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Center Line cops issued body cameras

James David Dickson
The Detroit News

Center Line — Police in the small Macomb County suburb of Center Line are now wearing body cameras on their shifts, the city announced Monday.

Police officers, sergeants and one corporal are required to wear the body cameras while on duty, and to activate them when on service calls or during contact with the public.

"The devices will protect the public from potential abuse of power by an officer, as well as the city when false claims of abuse of power or malfeasance are made against an officer," the city said in its statement.

The city will use Motorola si500 Video Speaker Microphone cameras, the statement said, and officers will record traffic stops, property searches, and contact with the public.

City Manager Dennis Champine added, "now there can be no question as to what really happened" when such an accusation is made.

Public Safety Director Paul Myszenski noted that the cost — $137,000 — was "significant, but well worth it."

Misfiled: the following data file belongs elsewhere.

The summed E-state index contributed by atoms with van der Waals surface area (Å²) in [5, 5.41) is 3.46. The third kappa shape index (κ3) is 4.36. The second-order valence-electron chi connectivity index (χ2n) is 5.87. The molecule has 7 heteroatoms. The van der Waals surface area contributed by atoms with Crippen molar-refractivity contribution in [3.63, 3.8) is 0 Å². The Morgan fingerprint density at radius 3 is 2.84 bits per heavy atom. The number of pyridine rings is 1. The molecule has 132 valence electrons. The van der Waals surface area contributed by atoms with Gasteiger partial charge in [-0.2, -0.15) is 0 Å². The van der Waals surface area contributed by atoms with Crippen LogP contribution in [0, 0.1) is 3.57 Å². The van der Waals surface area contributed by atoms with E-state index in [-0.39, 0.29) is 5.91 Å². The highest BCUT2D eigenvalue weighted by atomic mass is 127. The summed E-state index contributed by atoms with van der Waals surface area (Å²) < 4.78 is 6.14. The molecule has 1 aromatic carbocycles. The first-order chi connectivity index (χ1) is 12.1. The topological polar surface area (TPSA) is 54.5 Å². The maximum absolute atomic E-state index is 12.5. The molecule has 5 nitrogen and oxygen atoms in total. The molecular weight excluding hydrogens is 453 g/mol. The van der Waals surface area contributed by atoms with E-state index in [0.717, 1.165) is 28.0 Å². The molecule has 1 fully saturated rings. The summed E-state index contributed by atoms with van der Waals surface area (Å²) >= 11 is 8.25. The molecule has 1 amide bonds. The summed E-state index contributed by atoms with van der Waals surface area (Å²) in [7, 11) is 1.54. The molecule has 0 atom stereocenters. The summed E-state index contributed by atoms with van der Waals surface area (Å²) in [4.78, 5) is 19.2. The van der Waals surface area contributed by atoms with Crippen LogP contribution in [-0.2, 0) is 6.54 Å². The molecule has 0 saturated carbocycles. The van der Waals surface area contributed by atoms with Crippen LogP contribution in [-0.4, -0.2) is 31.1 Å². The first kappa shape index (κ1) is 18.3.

Myszenski explained that the purchase was not just for body cameras, but also for an overhaul of the department's existing in-car camera system.

"The radios we had were end-of-life; they don't even make the parts anymore," Myszenski said. 

But in the new system, body cameras will be the microphones for the radios, as well as for the in-car camera system.

"So one device does three things," he said. "It's our microphone for (walkie-talkies), they're our body cameras, and they're the microphone for the in-car cameras."

The purchase comes with a storage system and software that allows police to redact videos.

"It's the whole gamut," Myszenski said. "That's why the price is what it was."

Center Line police join their counterparts in Detroit, Jackson, InksterWestland and Port Huron, among others, in wearing body cameras. 

Said Mayor Robert Binson: "We want to make sure that both the public and our city are protected."